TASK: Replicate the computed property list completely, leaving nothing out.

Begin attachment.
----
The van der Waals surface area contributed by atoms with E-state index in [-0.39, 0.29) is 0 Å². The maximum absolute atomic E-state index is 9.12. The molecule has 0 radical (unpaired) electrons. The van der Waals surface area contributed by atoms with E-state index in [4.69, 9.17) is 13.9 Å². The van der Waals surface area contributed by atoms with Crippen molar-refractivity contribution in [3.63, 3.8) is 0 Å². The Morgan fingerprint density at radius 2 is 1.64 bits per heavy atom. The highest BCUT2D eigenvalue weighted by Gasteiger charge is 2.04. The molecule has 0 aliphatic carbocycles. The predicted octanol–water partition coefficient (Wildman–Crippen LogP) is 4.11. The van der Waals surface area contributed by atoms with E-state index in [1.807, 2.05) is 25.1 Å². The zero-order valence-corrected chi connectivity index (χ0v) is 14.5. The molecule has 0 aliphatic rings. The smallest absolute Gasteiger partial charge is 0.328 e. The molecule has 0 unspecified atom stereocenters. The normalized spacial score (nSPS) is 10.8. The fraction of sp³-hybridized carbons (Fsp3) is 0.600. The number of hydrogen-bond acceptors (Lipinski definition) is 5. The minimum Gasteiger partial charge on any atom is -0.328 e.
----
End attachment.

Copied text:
The van der Waals surface area contributed by atoms with E-state index in [-0.39, 0.29) is 0 Å². The maximum absolute atomic E-state index is 9.12. The molecule has 0 radical (unpaired) electrons. The van der Waals surface area contributed by atoms with E-state index in [4.69, 9.17) is 13.9 Å². The van der Waals surface area contributed by atoms with Crippen molar-refractivity contribution in [3.63, 3.8) is 0 Å². The Morgan fingerprint density at radius 2 is 1.64 bits per heavy atom. The highest BCUT2D eigenvalue weighted by Gasteiger charge is 2.04. The molecule has 0 aliphatic carbocycles. The predicted octanol–water partition coefficient (Wildman–Crippen LogP) is 4.11. The van der Waals surface area contributed by atoms with E-state index in [1.807, 2.05) is 25.1 Å². The zero-order valence-corrected chi connectivity index (χ0v) is 14.5. The molecule has 0 aliphatic rings. The smallest absolute Gasteiger partial charge is 0.328 e. The molecule has 0 unspecified atom stereocenters. The normalized spacial score (nSPS) is 10.8. The fraction of sp³-hybridized carbons (Fsp3) is 0.600. The number of hydrogen-bond acceptors (Lipinski definition) is 5. The minimum Gasteiger partial charge on any atom is -0.328 e.